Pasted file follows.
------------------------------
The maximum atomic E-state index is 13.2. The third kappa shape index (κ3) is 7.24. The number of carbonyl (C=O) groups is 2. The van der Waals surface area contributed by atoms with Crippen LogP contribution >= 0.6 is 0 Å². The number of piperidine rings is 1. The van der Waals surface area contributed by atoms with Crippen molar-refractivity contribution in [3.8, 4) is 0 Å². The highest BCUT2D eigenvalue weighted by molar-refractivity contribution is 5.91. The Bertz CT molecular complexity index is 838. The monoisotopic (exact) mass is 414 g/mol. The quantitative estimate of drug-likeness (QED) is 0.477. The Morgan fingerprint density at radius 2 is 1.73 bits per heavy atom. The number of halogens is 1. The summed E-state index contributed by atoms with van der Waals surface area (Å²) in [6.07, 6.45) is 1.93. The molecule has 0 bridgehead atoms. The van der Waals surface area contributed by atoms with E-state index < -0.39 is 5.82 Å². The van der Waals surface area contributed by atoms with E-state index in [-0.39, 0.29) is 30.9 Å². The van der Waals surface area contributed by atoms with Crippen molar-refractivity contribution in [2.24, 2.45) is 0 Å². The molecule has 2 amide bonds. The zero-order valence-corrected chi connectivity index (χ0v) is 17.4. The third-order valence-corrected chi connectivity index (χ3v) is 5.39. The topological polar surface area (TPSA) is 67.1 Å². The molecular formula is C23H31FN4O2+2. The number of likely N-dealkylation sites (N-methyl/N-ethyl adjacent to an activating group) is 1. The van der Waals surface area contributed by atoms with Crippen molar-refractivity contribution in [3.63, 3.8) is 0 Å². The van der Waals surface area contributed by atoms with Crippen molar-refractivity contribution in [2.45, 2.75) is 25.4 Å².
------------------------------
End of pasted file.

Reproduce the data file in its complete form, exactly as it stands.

The maximum atomic E-state index is 13.2. The third kappa shape index (κ3) is 7.24. The number of carbonyl (C=O) groups is 2. The van der Waals surface area contributed by atoms with Crippen LogP contribution >= 0.6 is 0 Å². The number of piperidine rings is 1. The van der Waals surface area contributed by atoms with Crippen molar-refractivity contribution in [3.8, 4) is 0 Å². The highest BCUT2D eigenvalue weighted by molar-refractivity contribution is 5.91. The Bertz CT molecular complexity index is 838. The monoisotopic (exact) mass is 414 g/mol. The quantitative estimate of drug-likeness (QED) is 0.477. The Morgan fingerprint density at radius 2 is 1.73 bits per heavy atom. The number of halogens is 1. The summed E-state index contributed by atoms with van der Waals surface area (Å²) in [6.07, 6.45) is 1.93. The molecule has 0 bridgehead atoms. The van der Waals surface area contributed by atoms with E-state index < -0.39 is 5.82 Å². The van der Waals surface area contributed by atoms with E-state index in [-0.39, 0.29) is 30.9 Å². The van der Waals surface area contributed by atoms with Crippen molar-refractivity contribution in [2.24, 2.45) is 0 Å². The molecule has 2 amide bonds. The zero-order valence-corrected chi connectivity index (χ0v) is 17.4. The third-order valence-corrected chi connectivity index (χ3v) is 5.39. The topological polar surface area (TPSA) is 67.1 Å². The molecular formula is C23H31FN4O2+2. The number of likely N-dealkylation sites (N-methyl/N-ethyl adjacent to an activating group) is 1. The van der Waals surface area contributed by atoms with Crippen molar-refractivity contribution in [3.63, 3.8) is 0 Å². The van der Waals surface area contributed by atoms with Crippen molar-refractivity contribution in [2.45, 2.75) is 25.4 Å².